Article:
While information on physical and financial assets is relatively structured and readily available,
information on talent assets is largely unstructured and difficult to assimilate. Human resource
professionals may take weeks to pull together information for a succession review event.
Preparation is likely to include gathering many different types of information such as
assessment data, performance data, development data, and historical data. Unfortunately this
information is likely to be found in various information systems such as performance
management, HRIS, and learning management or exist only in paper form (a 2006 Aberdeen
Group study found that 62% of companies still rely on a paper based solution).
What is needed is a leadership talent “system of record”. A system of record produces a
comprehensive and reliable foundation of data that is then leveraged to produce a consolidated
succession management report. The report would take clicks instead of weeks to produce and
would include all of the data needed to evaluate successor readiness. Key data areas would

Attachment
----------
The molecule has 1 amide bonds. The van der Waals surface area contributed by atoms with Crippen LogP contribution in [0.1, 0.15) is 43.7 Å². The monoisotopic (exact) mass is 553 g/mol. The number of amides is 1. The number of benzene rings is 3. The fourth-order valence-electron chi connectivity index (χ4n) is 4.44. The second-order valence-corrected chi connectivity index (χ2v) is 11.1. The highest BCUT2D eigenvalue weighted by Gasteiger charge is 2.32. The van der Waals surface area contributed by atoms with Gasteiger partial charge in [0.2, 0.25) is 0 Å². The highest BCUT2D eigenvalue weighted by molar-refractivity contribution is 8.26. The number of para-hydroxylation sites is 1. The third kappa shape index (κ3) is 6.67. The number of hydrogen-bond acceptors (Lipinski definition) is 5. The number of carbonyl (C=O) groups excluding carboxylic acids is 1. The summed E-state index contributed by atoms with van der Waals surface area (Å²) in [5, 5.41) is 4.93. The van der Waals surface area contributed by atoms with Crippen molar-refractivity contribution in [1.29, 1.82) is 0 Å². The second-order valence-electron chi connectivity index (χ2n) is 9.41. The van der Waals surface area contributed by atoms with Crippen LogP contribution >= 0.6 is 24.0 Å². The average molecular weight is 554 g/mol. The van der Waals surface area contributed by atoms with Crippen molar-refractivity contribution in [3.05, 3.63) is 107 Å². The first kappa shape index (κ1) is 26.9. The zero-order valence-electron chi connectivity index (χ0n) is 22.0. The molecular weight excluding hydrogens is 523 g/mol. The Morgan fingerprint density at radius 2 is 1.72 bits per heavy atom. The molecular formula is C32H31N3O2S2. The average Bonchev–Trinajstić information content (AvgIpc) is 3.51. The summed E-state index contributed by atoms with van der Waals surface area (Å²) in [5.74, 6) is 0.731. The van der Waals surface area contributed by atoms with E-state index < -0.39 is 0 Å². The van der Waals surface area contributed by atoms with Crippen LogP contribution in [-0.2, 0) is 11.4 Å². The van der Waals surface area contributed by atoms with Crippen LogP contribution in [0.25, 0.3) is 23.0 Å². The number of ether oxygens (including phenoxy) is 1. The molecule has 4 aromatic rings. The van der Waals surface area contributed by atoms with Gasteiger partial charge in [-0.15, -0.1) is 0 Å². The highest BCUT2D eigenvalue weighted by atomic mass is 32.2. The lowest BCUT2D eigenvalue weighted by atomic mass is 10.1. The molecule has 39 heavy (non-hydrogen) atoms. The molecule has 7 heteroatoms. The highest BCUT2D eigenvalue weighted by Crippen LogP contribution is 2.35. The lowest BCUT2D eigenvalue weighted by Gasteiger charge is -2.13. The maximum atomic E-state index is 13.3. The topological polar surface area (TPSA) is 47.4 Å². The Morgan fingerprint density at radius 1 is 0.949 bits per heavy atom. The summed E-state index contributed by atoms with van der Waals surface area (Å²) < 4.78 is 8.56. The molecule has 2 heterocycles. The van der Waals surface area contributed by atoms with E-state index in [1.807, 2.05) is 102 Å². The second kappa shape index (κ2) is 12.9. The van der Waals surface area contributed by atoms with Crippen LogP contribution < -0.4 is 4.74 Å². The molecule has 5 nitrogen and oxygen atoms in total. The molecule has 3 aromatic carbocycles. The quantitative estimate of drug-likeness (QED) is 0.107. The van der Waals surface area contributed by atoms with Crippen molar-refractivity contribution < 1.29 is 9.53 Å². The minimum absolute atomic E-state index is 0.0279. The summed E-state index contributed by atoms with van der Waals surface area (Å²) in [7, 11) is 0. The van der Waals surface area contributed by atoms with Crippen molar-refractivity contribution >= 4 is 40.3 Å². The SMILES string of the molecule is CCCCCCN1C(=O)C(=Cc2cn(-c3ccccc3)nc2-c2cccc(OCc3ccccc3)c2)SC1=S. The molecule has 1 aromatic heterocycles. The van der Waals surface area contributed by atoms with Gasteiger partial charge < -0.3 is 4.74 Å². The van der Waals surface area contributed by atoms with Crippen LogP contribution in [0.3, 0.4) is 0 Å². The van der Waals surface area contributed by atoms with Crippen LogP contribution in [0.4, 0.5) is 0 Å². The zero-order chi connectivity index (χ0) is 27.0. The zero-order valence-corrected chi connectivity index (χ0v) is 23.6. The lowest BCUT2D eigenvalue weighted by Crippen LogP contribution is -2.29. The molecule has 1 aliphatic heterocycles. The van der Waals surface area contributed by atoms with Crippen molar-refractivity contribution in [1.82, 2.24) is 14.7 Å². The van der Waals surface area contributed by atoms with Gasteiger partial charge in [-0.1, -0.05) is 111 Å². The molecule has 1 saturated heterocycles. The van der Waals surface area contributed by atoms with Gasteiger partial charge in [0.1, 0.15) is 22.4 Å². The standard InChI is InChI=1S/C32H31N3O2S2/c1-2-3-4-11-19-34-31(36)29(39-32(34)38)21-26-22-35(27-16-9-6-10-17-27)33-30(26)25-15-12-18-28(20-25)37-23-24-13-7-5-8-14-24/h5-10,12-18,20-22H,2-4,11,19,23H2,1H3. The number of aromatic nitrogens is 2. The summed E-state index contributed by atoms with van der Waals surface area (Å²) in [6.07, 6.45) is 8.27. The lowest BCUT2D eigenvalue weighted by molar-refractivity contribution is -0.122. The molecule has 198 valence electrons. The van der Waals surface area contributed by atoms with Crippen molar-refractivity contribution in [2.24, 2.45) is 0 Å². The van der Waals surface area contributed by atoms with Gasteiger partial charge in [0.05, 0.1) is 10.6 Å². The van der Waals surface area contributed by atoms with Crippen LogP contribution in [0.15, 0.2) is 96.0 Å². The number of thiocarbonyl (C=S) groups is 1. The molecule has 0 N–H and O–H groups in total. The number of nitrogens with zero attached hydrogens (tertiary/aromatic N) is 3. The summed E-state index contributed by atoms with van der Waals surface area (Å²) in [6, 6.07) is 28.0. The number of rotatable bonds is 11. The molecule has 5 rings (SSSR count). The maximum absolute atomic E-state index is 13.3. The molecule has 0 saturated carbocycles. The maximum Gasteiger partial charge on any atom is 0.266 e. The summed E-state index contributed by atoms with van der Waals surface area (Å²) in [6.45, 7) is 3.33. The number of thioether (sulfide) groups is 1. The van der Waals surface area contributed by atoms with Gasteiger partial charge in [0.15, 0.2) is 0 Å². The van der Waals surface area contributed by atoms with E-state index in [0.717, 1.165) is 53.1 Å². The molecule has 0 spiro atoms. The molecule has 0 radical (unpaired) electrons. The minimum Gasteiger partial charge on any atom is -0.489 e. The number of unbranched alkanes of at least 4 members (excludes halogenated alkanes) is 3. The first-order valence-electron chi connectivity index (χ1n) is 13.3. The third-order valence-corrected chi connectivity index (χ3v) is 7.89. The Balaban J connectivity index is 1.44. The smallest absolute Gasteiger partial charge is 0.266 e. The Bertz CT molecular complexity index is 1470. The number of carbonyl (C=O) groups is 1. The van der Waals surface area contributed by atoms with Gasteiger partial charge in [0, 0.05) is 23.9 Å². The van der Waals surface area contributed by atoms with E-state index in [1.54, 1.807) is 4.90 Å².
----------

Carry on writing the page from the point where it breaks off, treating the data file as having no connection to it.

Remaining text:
included background data, motivations and preferences, experience foundation, leadership
competencies, technical/functional competencies, personality profile, and key accomplishments.
Ideally, the degree of “fit” or readiness would be quantified relative to a unique position with
specific gaps identified so that appropriate developmental actions could be taken
(see Graphic 3).
A consolidated report would also include data that was uploaded into the system of record.
The net result would be a single powerful report, easily generated, that truly informs and
drives effective succession management decision-making.
By addressing these problems, your organization can feel confident that the best succession
decisions are being made to ensure success.
DDI Survey from the 2006 Conference Board Talent Management Strategies Conference,
Global Leadership Forecast 2008/2009. Ann Howard and Richard Wellins, Development Di-
Growing Global Executive Talent: High Priority, Limited Progress. Survey of 412 execu-
tives conducted by the Economist Intelligence Unit (EIU) in September and October, 2007.
High Impact Succession Management Study. Center for Creative Leadership, 2009.
Succession Management Survey. Institute for Corporate Productivity, 2006.
Succession Planning: A Board Imperative, Dayton Odgen and John Wood, BusinessWeek,
March 25, 2008.
Succession Planning Strategies. Aberdeen Group, November, 2006.
ThinkPeople-Power, Picking the Big Winners in HCM. ThinkEquity Partners’ Industry Re-
port, February 14, 2008.